In London, England, on a chilly, overcast morning in October 1618, an executioner held his bloody axe in one hand and with the other raised a severed head to the crowd that had gathered in the Old Palace Yard at Westminster. Sir Walter Raleigh, a man who personified the national ambitions of England in the “Age of Discovery,” was dead. Why did this daring soldier, explorer, historian, and once trusted advisor to Queen Elizabeth end his life on the chopping block? Answers to this question, along with many others pertaining to the man for whom North Carolina’s capital is named, can be found in the Sir Walter Raleigh Collection, which is one of the larger and more historically valuable special collections within the North Carolina Collection.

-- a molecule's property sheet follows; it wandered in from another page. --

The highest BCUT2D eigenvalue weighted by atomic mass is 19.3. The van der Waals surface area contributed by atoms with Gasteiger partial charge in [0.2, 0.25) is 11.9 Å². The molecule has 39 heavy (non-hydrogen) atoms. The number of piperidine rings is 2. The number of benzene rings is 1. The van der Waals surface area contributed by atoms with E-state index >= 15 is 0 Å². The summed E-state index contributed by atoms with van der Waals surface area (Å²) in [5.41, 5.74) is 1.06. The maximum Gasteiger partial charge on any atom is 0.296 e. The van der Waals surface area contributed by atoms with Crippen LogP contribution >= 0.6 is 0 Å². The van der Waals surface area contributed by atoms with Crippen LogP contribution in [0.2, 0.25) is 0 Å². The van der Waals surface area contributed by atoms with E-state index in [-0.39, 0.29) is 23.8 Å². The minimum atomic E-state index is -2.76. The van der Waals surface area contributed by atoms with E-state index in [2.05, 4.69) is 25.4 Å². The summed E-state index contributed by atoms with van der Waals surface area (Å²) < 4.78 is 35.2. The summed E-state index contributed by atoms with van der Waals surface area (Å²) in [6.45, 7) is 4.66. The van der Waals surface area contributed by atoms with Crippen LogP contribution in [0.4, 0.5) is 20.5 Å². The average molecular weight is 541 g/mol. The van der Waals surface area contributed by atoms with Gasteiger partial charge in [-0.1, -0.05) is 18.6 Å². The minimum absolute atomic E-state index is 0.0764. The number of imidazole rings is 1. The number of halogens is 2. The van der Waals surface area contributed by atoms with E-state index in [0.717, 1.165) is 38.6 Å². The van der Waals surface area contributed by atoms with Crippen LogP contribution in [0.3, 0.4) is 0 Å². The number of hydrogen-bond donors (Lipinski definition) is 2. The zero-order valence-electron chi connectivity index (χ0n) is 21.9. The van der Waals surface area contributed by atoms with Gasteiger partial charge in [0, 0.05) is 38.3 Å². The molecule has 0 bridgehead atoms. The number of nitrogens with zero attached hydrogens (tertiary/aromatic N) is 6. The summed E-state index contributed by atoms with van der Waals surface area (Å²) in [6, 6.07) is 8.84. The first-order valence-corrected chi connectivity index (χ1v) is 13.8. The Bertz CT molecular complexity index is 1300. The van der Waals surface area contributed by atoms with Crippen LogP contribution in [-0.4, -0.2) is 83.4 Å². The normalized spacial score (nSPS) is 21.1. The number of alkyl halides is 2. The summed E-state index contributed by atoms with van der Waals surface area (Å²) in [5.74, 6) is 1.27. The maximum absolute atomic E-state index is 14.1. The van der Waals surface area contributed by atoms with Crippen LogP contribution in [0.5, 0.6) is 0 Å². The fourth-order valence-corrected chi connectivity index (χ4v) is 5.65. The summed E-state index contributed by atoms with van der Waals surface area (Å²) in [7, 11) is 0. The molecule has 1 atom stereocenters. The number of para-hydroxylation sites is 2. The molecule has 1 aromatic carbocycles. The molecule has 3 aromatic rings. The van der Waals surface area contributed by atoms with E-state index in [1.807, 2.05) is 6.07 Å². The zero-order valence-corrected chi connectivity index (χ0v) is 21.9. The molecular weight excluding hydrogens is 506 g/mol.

Selections from the Sir Walter Raleigh Collection and other related artifacts are on display in the NCC Gallery. The Gallery’s Sir Walter Raleigh Rooms feature English furniture from the late Elizabethan and Jacobean periods (ca. 1590s-1625). The oak paneling in these rooms also dates from the Elizabethan period and once graced a manor home in England. It was donated to the North Carolina Collection and relocated to Wilson Library in the late 1940s. Although the ornate plaster ceiling and oak-plank flooring in the Raleigh Rooms are reproductions, these elements are constructed in a manner and style consistent with the period.
In addition to period furnishings, the Raleigh Rooms are decorated with a fine oil portrait of Sir Walter dating from 1593 and a large detailed ship model, circa 1780. Adjacent to the Raleigh Rooms in the NCC Gallery’s main display area are other exhibits that focus on Raleigh’s ill-fated efforts in the 1580s to establish a permanent English colony at Roanoke, along the coast of what is today part of Dare County, N.C.